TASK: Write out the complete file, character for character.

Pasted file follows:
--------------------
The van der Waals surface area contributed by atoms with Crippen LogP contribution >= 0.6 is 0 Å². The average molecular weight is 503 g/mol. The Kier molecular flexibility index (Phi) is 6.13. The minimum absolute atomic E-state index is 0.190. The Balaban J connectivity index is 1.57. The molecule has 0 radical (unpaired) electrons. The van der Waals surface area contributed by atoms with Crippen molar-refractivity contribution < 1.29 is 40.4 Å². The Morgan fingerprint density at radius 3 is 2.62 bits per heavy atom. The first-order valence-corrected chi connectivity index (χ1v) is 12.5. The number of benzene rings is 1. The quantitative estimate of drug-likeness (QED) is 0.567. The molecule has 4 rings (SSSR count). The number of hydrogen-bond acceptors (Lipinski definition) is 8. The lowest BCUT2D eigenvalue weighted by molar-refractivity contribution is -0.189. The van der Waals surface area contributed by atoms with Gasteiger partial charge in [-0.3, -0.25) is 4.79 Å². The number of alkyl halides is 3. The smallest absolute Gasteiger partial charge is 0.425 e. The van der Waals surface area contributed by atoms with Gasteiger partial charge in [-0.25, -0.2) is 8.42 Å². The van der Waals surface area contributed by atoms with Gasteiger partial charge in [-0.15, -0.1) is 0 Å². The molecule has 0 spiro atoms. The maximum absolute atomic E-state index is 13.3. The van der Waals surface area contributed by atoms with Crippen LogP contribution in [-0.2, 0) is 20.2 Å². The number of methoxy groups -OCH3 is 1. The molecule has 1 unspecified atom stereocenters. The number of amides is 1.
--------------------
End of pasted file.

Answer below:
The van der Waals surface area contributed by atoms with Crippen LogP contribution >= 0.6 is 0 Å². The average molecular weight is 503 g/mol. The Kier molecular flexibility index (Phi) is 6.13. The minimum absolute atomic E-state index is 0.190. The Balaban J connectivity index is 1.57. The molecule has 0 radical (unpaired) electrons. The van der Waals surface area contributed by atoms with Crippen molar-refractivity contribution < 1.29 is 40.4 Å². The Morgan fingerprint density at radius 3 is 2.62 bits per heavy atom. The first-order valence-corrected chi connectivity index (χ1v) is 12.5. The number of benzene rings is 1. The quantitative estimate of drug-likeness (QED) is 0.567. The molecule has 4 rings (SSSR count). The number of hydrogen-bond acceptors (Lipinski definition) is 8. The lowest BCUT2D eigenvalue weighted by molar-refractivity contribution is -0.189. The van der Waals surface area contributed by atoms with Gasteiger partial charge in [-0.3, -0.25) is 4.79 Å². The number of alkyl halides is 3. The smallest absolute Gasteiger partial charge is 0.425 e. The van der Waals surface area contributed by atoms with Gasteiger partial charge in [-0.25, -0.2) is 8.42 Å². The van der Waals surface area contributed by atoms with Gasteiger partial charge in [-0.15, -0.1) is 0 Å². The molecule has 0 spiro atoms. The maximum absolute atomic E-state index is 13.3. The van der Waals surface area contributed by atoms with Crippen LogP contribution in [-0.2, 0) is 20.2 Å². The number of methoxy groups -OCH3 is 1. The molecule has 1 unspecified atom stereocenters. The number of amides is 1.